The office Christmas lunch is nothing like it used to be.
I'm not talking about the halcyon days when it was permissible to have a glass or two of wine and come back to work late, giggling in a haze of booze-fuelled bonhomie. Or indeed not to have to return to the office at all, having been granted permission to continue the revelries elsewhere in collegiate anonymity.
Rather, what has really changed is the restaurant dining experience itself thanks to the increasing likelihood that you'll be sitting beside someone who insists in photographing their food before eating it. For them, a dish being served is the cue for noisy pushing back of chair, hasty re-arranging of place setting, and fussing to get the best shot.
The number of food bloggers and tweeters is growing faster than a gourmet's waistline. They are for the most part (at least in Scotland) well-meaning amateur foodies who, according to one, are "trying hard to give pleasure to their readership". Whatever; what's really happened is that in order to feed the ever-hungry blogosphere they've become hooked on filing real-time reports from the restaurant floor, and to hell with everyone else.
Hostility is brewing. In New York, some chefs have banned photography because of the disruption to other diners caused by flashbulbs and tripods. A blogger I know uses two smartphones: one for the spotlight, the other for the photos. Some ask to be moved because their table is too dark for photography.
Apps such as Instagram and Hipstamatic, with a range of food-specific lenses and software filters, deliver speed, discretion and quality - vital for the blogger and tweeter who would rather not be noticed while they're taking photographs and uploading reviews. Of perhaps more concern for chefs is that their carefully constructed dishes are being misrepresented by amateur snappers. Add to that their deep-seated suspicion that bloggers are self-appointed food police with nothing else to do but go out to "get" them, and you get the picture.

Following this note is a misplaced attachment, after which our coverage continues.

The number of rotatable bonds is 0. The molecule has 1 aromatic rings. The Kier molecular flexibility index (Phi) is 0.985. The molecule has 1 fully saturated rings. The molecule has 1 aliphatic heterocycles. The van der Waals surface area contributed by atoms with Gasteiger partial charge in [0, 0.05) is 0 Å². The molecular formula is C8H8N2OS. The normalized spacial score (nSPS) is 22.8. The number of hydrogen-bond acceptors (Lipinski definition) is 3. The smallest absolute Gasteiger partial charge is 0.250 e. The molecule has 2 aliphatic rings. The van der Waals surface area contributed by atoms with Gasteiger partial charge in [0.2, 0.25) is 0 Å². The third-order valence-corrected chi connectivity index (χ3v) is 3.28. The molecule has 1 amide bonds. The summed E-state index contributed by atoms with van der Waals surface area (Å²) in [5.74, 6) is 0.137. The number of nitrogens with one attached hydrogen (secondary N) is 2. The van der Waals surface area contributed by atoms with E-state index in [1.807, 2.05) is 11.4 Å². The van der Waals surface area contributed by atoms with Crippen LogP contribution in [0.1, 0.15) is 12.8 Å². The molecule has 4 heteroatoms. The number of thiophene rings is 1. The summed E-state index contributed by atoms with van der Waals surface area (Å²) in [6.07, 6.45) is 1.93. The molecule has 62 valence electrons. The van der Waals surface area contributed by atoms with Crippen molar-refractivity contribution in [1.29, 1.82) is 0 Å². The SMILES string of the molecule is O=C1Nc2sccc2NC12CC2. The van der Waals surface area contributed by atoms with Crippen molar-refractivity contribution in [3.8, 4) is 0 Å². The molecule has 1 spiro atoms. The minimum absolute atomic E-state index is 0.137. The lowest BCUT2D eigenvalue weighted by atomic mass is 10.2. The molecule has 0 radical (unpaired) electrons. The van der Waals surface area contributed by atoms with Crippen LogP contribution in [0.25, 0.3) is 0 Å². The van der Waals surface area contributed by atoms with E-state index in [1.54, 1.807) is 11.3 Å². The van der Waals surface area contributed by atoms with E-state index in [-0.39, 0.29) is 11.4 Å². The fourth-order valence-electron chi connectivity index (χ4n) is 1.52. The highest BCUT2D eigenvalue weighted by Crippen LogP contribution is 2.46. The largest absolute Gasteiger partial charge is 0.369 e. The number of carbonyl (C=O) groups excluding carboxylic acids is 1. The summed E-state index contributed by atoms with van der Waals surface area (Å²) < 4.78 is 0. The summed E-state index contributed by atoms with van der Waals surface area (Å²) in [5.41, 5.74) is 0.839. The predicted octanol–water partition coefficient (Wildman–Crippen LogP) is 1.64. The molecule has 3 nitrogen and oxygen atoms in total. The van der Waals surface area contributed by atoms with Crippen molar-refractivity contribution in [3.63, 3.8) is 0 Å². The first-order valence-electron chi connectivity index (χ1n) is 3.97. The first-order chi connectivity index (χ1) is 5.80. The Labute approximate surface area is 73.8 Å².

So far, food bloggers in Scotland have been astonishingly benign. Most say they don't upload anything they don't like. One top Scottish chef I spoke to said "there's a camera at every second table every night" at his restaurant and that he and his colleagues must accept there's nothing they can do and regard them as an occupational hazard.
Rather than make a fuss, they prefer not to censor, mindful perhaps of the unedifying experience of Claude Bosi of the two-starred Hibiscus restaurant in London's Mayfair, who challenged a blogger who'd given him three stars out of five on TripAdvisor.
Their online spat went viral; Bosi ended up with egg on his face and the blogger with thousands of new followers.
Have some pity, too, for the professional food photographer, who can spend hours trying to get a humble corned beef sandwich to look good enough to eat. There's a huge difference between how even Michelin star quality food appears on the plate compared to how it will look on the printed page.
The term "word of mouth" has never been so loaded.
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